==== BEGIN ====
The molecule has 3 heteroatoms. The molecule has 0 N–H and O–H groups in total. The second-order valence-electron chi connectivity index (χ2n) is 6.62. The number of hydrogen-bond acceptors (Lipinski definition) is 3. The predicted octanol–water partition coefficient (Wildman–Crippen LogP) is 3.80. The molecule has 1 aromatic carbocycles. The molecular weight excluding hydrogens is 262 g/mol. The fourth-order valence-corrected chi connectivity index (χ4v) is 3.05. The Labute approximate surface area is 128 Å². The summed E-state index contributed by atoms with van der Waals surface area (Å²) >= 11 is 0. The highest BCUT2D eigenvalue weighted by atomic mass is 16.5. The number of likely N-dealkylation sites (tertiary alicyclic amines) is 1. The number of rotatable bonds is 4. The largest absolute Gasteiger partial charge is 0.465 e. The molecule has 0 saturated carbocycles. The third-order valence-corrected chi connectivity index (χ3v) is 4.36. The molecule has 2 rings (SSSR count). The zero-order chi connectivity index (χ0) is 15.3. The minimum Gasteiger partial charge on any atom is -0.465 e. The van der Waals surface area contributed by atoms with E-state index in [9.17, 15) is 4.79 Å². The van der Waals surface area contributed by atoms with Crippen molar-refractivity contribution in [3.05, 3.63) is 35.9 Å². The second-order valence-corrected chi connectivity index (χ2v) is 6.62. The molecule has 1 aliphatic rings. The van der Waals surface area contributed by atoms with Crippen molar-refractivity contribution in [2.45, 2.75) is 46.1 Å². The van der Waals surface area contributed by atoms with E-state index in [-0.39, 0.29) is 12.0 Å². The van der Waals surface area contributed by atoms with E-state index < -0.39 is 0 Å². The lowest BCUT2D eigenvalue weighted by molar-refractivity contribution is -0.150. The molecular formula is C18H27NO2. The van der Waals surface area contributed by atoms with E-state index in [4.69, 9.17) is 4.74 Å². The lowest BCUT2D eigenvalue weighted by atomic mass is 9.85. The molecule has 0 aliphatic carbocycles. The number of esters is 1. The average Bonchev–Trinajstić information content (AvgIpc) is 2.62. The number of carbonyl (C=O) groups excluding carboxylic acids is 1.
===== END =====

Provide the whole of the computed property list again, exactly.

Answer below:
The molecule has 3 heteroatoms. The molecule has 0 N–H and O–H groups in total. The second-order valence-electron chi connectivity index (χ2n) is 6.62. The number of hydrogen-bond acceptors (Lipinski definition) is 3. The predicted octanol–water partition coefficient (Wildman–Crippen LogP) is 3.80. The molecule has 1 aromatic carbocycles. The molecular weight excluding hydrogens is 262 g/mol. The fourth-order valence-corrected chi connectivity index (χ4v) is 3.05. The Labute approximate surface area is 128 Å². The summed E-state index contributed by atoms with van der Waals surface area (Å²) >= 11 is 0. The highest BCUT2D eigenvalue weighted by atomic mass is 16.5. The number of likely N-dealkylation sites (tertiary alicyclic amines) is 1. The number of rotatable bonds is 4. The largest absolute Gasteiger partial charge is 0.465 e. The molecule has 0 saturated carbocycles. The third-order valence-corrected chi connectivity index (χ3v) is 4.36. The molecule has 2 rings (SSSR count). The zero-order chi connectivity index (χ0) is 15.3. The minimum Gasteiger partial charge on any atom is -0.465 e. The van der Waals surface area contributed by atoms with E-state index in [9.17, 15) is 4.79 Å². The van der Waals surface area contributed by atoms with Crippen molar-refractivity contribution in [3.05, 3.63) is 35.9 Å². The second-order valence-corrected chi connectivity index (χ2v) is 6.62. The molecule has 1 aliphatic rings. The van der Waals surface area contributed by atoms with Crippen molar-refractivity contribution in [2.45, 2.75) is 46.1 Å². The van der Waals surface area contributed by atoms with E-state index in [-0.39, 0.29) is 12.0 Å². The van der Waals surface area contributed by atoms with E-state index < -0.39 is 0 Å². The lowest BCUT2D eigenvalue weighted by molar-refractivity contribution is -0.150. The molecular formula is C18H27NO2. The van der Waals surface area contributed by atoms with E-state index in [4.69, 9.17) is 4.74 Å². The lowest BCUT2D eigenvalue weighted by atomic mass is 9.85. The molecule has 0 aliphatic carbocycles. The number of esters is 1. The average Bonchev–Trinajstić information content (AvgIpc) is 2.62. The number of carbonyl (C=O) groups excluding carboxylic acids is 1.